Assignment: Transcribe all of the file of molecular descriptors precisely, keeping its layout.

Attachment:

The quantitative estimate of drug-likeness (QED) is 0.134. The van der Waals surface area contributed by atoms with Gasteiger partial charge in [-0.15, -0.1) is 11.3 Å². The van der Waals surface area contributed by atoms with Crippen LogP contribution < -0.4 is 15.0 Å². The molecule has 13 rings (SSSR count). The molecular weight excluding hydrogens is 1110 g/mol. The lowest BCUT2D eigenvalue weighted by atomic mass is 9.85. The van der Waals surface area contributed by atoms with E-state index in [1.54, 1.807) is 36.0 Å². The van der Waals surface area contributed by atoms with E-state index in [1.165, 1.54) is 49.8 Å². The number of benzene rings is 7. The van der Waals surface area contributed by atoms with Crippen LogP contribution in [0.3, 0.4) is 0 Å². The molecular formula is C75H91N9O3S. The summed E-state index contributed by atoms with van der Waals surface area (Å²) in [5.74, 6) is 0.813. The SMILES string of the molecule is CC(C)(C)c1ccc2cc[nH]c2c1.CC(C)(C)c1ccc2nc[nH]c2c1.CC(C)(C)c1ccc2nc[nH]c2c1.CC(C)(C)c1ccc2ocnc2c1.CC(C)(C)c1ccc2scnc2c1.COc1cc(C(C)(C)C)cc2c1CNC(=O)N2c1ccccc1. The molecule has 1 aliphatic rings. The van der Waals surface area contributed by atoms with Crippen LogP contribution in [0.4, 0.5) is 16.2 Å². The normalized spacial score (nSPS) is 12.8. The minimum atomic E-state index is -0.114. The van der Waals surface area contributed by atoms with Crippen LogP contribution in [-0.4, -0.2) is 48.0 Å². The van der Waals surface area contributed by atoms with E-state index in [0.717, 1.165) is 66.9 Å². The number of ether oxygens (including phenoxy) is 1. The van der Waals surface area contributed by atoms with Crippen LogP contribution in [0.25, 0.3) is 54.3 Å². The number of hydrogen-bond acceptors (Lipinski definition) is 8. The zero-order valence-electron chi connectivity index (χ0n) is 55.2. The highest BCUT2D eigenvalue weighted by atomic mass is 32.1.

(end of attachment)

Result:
The quantitative estimate of drug-likeness (QED) is 0.134. The van der Waals surface area contributed by atoms with Gasteiger partial charge in [-0.15, -0.1) is 11.3 Å². The van der Waals surface area contributed by atoms with Crippen LogP contribution < -0.4 is 15.0 Å². The molecule has 13 rings (SSSR count). The molecular weight excluding hydrogens is 1110 g/mol. The lowest BCUT2D eigenvalue weighted by atomic mass is 9.85. The van der Waals surface area contributed by atoms with E-state index in [1.54, 1.807) is 36.0 Å². The van der Waals surface area contributed by atoms with E-state index in [1.165, 1.54) is 49.8 Å². The number of benzene rings is 7. The van der Waals surface area contributed by atoms with Crippen LogP contribution in [0.3, 0.4) is 0 Å². The molecular formula is C75H91N9O3S. The summed E-state index contributed by atoms with van der Waals surface area (Å²) in [5.74, 6) is 0.813. The SMILES string of the molecule is CC(C)(C)c1ccc2cc[nH]c2c1.CC(C)(C)c1ccc2nc[nH]c2c1.CC(C)(C)c1ccc2nc[nH]c2c1.CC(C)(C)c1ccc2ocnc2c1.CC(C)(C)c1ccc2scnc2c1.COc1cc(C(C)(C)C)cc2c1CNC(=O)N2c1ccccc1. The molecule has 1 aliphatic rings. The van der Waals surface area contributed by atoms with Crippen LogP contribution in [0.4, 0.5) is 16.2 Å². The normalized spacial score (nSPS) is 12.8. The minimum atomic E-state index is -0.114. The van der Waals surface area contributed by atoms with Crippen LogP contribution in [-0.4, -0.2) is 48.0 Å². The van der Waals surface area contributed by atoms with E-state index in [0.717, 1.165) is 66.9 Å². The number of ether oxygens (including phenoxy) is 1. The van der Waals surface area contributed by atoms with Crippen LogP contribution in [0.25, 0.3) is 54.3 Å². The number of hydrogen-bond acceptors (Lipinski definition) is 8. The zero-order valence-electron chi connectivity index (χ0n) is 55.2. The highest BCUT2D eigenvalue weighted by atomic mass is 32.1.